City Weekly is filled with the flotsam and jetsam of modern commerce and public relations on steroids: a press release for a line of organic baby food; an announcement of some crazed X Games event (anyone for snowboarding on one foot over a sheer granite cliff into a pool of stagnant water while wearing only a feather boa?); the unveiling of the latest flavored vodka.
And then there are letters like the one I received earlier this week.
It came in an envelope obviously addressed by a little boy—uneven letters, scrawled in pencil and rushed, as if there were something more important to do on the playground, or at the Xbox, and that writing a letter to a grownup was cramping his style. I was right. The letter came from Alex Garcia, from Napa, Calif.
Hello, my name is Alex. I am a fifth-grade student at Napa Valley Language Academy in Napa, Calif.
The reason I am writing to you is because my class will be writing state reports and I have chosen your salty state of Utah. I would really appreciate if you were to post my letter in your newspaper so that I could get all the help I need. What I would like for any of your readers to do is to send facts, postcards, pamphlets, souvenirs and anything else that can be useful for my report in order for me to have the ability of making my report a lot better.
In my report, I will be writing about the state’s agriculture, history, economy, famous people, important events, historical figures, national parks and any other interesting things that have to do with Utah. Not only will I need to do an oral report and poster, but I must include a PowerPoint presentation to show to the rest of my classmates using all the information I find about this state.
Thank you very much for your help and support in making me a better researcher on your wonderful state! It’s something I greatly appreciate!
Alex Garcia, Napa Valley Language Academy, c/o Ms. Hernandez, 2700 Kilburn Ave., Napa, CA 94558
I figured if a boy found
City Weekly all the way from California’s Wine Country, I’d try to help him out.
But just what do you tell a sweet, unspoiled, eager-to-learn kid about this place? Do I give him the Utah Travel Council version? You know that one—the saga of a group of hard-scrabble, persecuted Mormon pioneers who followed a charismatic Brigham Young into the Salt Lake Valley in July 1847? They made the desert blossom like a rose. They built the Salt Lake City Temple with hand-quarried granite from Little Cottonwood Canyon and schlepped it by wagon all the way back into town. Little-known fact: Many of those early temple builders who came to Utah as Mormon converts were native Hawaiians—immigrants with brown skin, who were most welcome at the time for their construction skills. (Sound familiar? Contemporary, even?) They built tiny ramshackle homes—known as “Hawaiian houses”—in Salt Lake’s West Capitol neighborhood, a few of which still stand near Warm Springs Park, which was once an Indian encampment where Mormon leaders conducted dialogue with the truly native Utahns.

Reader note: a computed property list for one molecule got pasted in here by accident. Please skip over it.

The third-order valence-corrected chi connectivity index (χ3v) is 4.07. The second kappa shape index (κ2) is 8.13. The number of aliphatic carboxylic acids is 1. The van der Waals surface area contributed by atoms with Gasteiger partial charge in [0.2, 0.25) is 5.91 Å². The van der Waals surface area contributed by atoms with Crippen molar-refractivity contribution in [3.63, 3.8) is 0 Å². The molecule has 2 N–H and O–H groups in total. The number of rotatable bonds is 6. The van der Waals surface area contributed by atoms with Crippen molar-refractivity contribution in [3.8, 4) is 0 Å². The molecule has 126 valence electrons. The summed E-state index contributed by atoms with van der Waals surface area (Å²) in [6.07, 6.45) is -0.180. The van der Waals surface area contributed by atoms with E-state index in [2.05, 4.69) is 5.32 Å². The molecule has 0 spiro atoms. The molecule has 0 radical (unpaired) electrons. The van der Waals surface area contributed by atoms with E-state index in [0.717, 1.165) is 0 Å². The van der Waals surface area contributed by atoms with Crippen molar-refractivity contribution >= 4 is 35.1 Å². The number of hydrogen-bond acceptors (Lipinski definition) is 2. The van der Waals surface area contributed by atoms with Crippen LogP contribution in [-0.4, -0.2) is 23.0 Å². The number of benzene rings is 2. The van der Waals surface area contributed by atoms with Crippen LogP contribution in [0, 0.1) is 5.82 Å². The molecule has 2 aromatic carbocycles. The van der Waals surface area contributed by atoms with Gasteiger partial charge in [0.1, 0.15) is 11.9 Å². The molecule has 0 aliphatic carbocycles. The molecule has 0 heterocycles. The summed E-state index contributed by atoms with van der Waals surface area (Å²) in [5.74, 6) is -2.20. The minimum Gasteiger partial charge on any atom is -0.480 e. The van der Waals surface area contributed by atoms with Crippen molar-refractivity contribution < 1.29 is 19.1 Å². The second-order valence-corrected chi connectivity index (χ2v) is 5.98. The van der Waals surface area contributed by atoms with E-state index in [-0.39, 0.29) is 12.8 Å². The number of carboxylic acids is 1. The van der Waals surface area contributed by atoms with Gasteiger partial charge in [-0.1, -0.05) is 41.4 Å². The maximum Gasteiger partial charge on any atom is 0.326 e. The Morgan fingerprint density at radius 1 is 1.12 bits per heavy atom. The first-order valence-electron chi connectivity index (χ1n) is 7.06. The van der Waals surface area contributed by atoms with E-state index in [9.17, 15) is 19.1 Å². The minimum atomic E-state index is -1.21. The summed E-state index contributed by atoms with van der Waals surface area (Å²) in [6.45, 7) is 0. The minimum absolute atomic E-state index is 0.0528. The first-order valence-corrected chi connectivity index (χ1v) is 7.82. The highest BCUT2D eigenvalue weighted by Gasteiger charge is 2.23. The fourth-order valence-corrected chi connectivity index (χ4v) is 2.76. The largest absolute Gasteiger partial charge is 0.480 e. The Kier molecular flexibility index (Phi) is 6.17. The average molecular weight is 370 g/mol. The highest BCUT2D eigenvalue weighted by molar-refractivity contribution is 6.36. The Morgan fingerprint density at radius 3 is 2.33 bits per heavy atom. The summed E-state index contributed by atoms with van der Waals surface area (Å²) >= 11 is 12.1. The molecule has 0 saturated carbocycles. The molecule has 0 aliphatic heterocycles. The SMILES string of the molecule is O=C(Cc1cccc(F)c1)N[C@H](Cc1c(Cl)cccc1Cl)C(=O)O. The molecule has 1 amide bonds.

That’s part of what I might tell Alex. The pioneer piece is a large part of Utah’s history, but not the only part. He wants to know about agriculture and the state economy. What would you tell him about? Sugar beets? Cattle ranching? The turkey industry? Tourism?
This would probably bring me to national parks and the state’s natural beauty. You know all that; it could very well be the reason you came to Utah or it may be the reason you stay here—redneck Legislature and Byzantine liquor laws be damned. Do you think I ought to mention the infuriating and confusing sides of living in Utah to my pal Alex?
Would it be wise, for instance, to give him the unvarnished truth—that we have a Republican state senator who recently brought shame on himself and, by extension, the rest of us with a thoughtless, racist remark on the Senate floor? Hmm. Given the fact that Sen. Chris Buttars’ ugly behavior made news nationally, maybe Alex already knows about it.
I could tell him of most state lawmakers’ efforts to open Utah’s vanishing wild spaces to every last gas-powered locust (most people call them ORVs) and oil-and-mineral-extraction company. I guess I could tell Alex that’s because so many of our leaders still refuse to recognize a world of diminishing resources and the truth of global warming. They’d rather drill and develop in the red-rock country than conserve what we have and look toward alternative resources.
But I couldn’t end on that sour note. I love this state enough to tell him of the killer ski day I had in the Wasatch last weekend: It took a 90-minute hike on skis into the backcountry to reach the reward: two long runs in thigh-high, untracked powder. The sky was mottled blue; schussing along on the trail, I heard only the tapping of a downy woodpecker in an aspen tree.
That’s the version of Utah I think I’d leave with Alex. It makes it almost worth jumping through hoops to get a martini.